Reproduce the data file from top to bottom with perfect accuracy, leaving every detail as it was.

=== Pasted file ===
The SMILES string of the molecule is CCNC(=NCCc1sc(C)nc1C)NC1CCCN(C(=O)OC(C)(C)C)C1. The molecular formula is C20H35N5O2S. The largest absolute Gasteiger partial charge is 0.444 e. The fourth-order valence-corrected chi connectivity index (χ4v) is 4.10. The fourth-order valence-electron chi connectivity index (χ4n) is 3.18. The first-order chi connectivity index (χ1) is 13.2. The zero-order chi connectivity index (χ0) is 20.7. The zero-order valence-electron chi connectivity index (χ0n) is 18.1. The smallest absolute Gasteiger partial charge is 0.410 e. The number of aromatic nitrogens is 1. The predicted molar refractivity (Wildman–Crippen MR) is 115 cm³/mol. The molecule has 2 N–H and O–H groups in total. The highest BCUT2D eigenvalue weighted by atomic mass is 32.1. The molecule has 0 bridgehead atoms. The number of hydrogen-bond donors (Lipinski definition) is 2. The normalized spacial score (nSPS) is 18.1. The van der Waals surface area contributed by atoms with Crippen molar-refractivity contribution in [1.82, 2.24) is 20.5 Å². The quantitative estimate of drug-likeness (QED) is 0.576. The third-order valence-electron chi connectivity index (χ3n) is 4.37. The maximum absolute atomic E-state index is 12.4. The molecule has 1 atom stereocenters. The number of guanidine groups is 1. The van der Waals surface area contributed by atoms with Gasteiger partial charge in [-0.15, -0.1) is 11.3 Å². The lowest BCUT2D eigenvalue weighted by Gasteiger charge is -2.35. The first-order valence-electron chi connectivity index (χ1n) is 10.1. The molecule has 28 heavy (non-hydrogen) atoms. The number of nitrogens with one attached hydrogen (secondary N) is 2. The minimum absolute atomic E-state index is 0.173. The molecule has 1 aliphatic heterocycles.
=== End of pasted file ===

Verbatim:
The SMILES string of the molecule is CCNC(=NCCc1sc(C)nc1C)NC1CCCN(C(=O)OC(C)(C)C)C1. The molecular formula is C20H35N5O2S. The largest absolute Gasteiger partial charge is 0.444 e. The fourth-order valence-corrected chi connectivity index (χ4v) is 4.10. The fourth-order valence-electron chi connectivity index (χ4n) is 3.18. The first-order chi connectivity index (χ1) is 13.2. The zero-order chi connectivity index (χ0) is 20.7. The zero-order valence-electron chi connectivity index (χ0n) is 18.1. The smallest absolute Gasteiger partial charge is 0.410 e. The number of aromatic nitrogens is 1. The predicted molar refractivity (Wildman–Crippen MR) is 115 cm³/mol. The molecule has 2 N–H and O–H groups in total. The highest BCUT2D eigenvalue weighted by atomic mass is 32.1. The molecule has 0 bridgehead atoms. The number of hydrogen-bond donors (Lipinski definition) is 2. The normalized spacial score (nSPS) is 18.1. The van der Waals surface area contributed by atoms with Crippen molar-refractivity contribution in [1.82, 2.24) is 20.5 Å². The quantitative estimate of drug-likeness (QED) is 0.576. The third-order valence-electron chi connectivity index (χ3n) is 4.37. The maximum absolute atomic E-state index is 12.4. The molecule has 1 atom stereocenters. The number of guanidine groups is 1. The van der Waals surface area contributed by atoms with Gasteiger partial charge in [-0.15, -0.1) is 11.3 Å². The lowest BCUT2D eigenvalue weighted by Gasteiger charge is -2.35. The first-order valence-electron chi connectivity index (χ1n) is 10.1. The molecule has 28 heavy (non-hydrogen) atoms. The number of nitrogens with one attached hydrogen (secondary N) is 2. The minimum absolute atomic E-state index is 0.173. The molecule has 1 aliphatic heterocycles.